Dr Hugh Turpin

hugh turpin

 

Postdoctoral Researcher

Hugh Turpin holds a BA in Philosophy from Trinity College Dublin, Masters’ degrees in social anthropology (Oxford) and cognitive science (University College Dublin), and a joint PhD from Queen’s University Belfast and Aarhus University Denmark in the cognitive anthropology of religion. His research interests include the decline of religious systems, the nature of ‘belief’, secularisation theory, the anthropologies of Christianity and Catholicism, the public implications of religious hypocrisy and Catholic clerical abuse scandals, and the anthropology and psychology of morality.

His research to date has used qualitative and quantitative methods to examine the growing rejection of Catholicism in the Republic of Ireland from a cognitive and social anthropological perspective, aiming to clarify its relationship to Catholic Church scandals and tensions around institutional secularisation in particular. This work will be set out in detail in his forthcoming monograph, Unholy Catholic Ireland: Religious hypocrisy, secular morality, and Irish ex-Catholicism (Stanford University Press). His current research project while with the Centre for the Study of Social Cohesion (CSSC) in Oxford Anthropology examines the popular acceptance or rejection of scientific authority by non-specialists, and whether this may relate to underlying cognitive biases thought to influence the acceptance or rejection of religious ontologies..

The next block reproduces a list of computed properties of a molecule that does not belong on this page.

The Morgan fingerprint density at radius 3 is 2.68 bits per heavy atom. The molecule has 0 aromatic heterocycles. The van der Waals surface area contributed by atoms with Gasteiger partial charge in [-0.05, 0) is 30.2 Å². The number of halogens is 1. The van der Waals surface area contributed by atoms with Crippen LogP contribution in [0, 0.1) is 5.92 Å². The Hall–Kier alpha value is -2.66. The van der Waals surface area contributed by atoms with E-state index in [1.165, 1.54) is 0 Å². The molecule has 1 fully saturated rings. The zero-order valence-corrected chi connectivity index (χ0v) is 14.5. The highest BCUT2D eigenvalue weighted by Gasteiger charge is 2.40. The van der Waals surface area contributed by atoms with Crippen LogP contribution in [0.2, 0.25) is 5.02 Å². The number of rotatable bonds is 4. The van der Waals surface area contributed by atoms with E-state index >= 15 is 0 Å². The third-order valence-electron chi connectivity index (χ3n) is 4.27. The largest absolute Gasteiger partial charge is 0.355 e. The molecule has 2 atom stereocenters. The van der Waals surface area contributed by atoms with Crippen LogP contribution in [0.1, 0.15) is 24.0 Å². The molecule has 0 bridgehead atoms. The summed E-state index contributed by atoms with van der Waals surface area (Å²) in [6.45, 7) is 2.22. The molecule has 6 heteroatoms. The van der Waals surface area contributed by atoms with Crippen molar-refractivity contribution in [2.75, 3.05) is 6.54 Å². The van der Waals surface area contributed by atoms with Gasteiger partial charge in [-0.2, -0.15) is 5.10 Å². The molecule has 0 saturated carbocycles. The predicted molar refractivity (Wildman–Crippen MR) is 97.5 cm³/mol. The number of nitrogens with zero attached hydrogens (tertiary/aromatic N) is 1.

Selected Publications

Turpin, H. (under review). Unholy Catholic Ireland: Religious hypocrisy, secular morality, and Irish ex-Catholicism. Stanford University Press

Turpin, H. & Lanman, J. (accepted), “The Failure of Religious Systems”, The Oxford Handbook for the Cognitive Science of Religion, Barrett, J. (ed). Oxford University Press.

Turpin, H. & Lanman, J. (accepted). “Credibility Enhancing Displays”. Lane, J. & Lior, Y. (eds). Routledge Handbook of Evolutionary Approaches to Religion. Routledge.

Turpin, H. & Stanford, M. (accepted). “Cognitively informed ethnography: Using mixed methods to capture the complexity of religious phenomena in two ecologically valid settings.” Journal for the Cognitive Science of Religion.

Turpin, H. (2020). ‘Catholic scandal, the referendum, and the ongoing reconfiguration of Irish moral stances’ in the Forum ‘Repealing Ireland’s Eight Amendment:  abortion rights and democracy today’. Drazkiewicz, E. & Strong, T. (eds.) Social Anthropology/Anthropologie Sociale, 2020, 1-24

Turpin, H. (2019), “Leaving Roman Catholicism”, The Handbook of Leaving Religion, Enstedt, Larsson & Matsinen (eds.). Brill Online.

Turpin, H., Andersen, M. & Lanman, J. (2018), “CREDs, CRUDs and Catholic Scandals: Experimentally investigating the effects of religious paragon behaviour on co-religionist belief.” Religion, Brain and Behavior, 15/3/2018, pp.1-13.